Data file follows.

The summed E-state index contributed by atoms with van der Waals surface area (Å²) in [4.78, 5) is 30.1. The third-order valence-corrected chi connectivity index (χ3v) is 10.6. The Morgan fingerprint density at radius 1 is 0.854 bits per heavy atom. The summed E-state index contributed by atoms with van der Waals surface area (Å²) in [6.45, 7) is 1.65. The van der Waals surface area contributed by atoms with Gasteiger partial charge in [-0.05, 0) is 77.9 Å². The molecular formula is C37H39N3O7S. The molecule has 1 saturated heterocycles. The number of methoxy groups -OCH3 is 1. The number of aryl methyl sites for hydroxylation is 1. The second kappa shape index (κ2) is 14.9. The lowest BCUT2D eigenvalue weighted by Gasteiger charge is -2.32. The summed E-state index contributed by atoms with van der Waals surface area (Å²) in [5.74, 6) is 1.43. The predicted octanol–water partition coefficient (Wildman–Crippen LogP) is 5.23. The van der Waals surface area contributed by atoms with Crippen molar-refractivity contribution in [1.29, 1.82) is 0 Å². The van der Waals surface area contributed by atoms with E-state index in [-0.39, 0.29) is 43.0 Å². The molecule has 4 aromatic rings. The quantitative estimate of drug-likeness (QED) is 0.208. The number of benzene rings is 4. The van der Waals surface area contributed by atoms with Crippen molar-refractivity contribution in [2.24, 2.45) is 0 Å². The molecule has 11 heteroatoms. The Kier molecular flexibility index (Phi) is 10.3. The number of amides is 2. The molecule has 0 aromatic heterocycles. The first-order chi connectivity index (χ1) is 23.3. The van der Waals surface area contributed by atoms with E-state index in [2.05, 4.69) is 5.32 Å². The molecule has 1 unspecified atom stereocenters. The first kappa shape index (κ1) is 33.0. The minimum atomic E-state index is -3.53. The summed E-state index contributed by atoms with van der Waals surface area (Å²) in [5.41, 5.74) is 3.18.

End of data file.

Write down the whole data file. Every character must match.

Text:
The summed E-state index contributed by atoms with van der Waals surface area (Å²) in [4.78, 5) is 30.1. The third-order valence-corrected chi connectivity index (χ3v) is 10.6. The Morgan fingerprint density at radius 1 is 0.854 bits per heavy atom. The summed E-state index contributed by atoms with van der Waals surface area (Å²) in [6.45, 7) is 1.65. The van der Waals surface area contributed by atoms with Gasteiger partial charge in [-0.05, 0) is 77.9 Å². The molecular formula is C37H39N3O7S. The molecule has 1 saturated heterocycles. The number of methoxy groups -OCH3 is 1. The number of aryl methyl sites for hydroxylation is 1. The second kappa shape index (κ2) is 14.9. The lowest BCUT2D eigenvalue weighted by Gasteiger charge is -2.32. The summed E-state index contributed by atoms with van der Waals surface area (Å²) in [5.74, 6) is 1.43. The predicted octanol–water partition coefficient (Wildman–Crippen LogP) is 5.23. The van der Waals surface area contributed by atoms with Crippen molar-refractivity contribution in [1.29, 1.82) is 0 Å². The van der Waals surface area contributed by atoms with E-state index in [-0.39, 0.29) is 43.0 Å². The molecule has 4 aromatic rings. The quantitative estimate of drug-likeness (QED) is 0.208. The number of benzene rings is 4. The van der Waals surface area contributed by atoms with Crippen molar-refractivity contribution in [2.24, 2.45) is 0 Å². The molecule has 11 heteroatoms. The Kier molecular flexibility index (Phi) is 10.3. The number of amides is 2. The molecule has 0 aromatic heterocycles. The first-order chi connectivity index (χ1) is 23.3. The van der Waals surface area contributed by atoms with E-state index in [2.05, 4.69) is 5.32 Å². The molecule has 1 unspecified atom stereocenters. The first kappa shape index (κ1) is 33.0. The minimum atomic E-state index is -3.53. The summed E-state index contributed by atoms with van der Waals surface area (Å²) in [5.41, 5.74) is 3.18.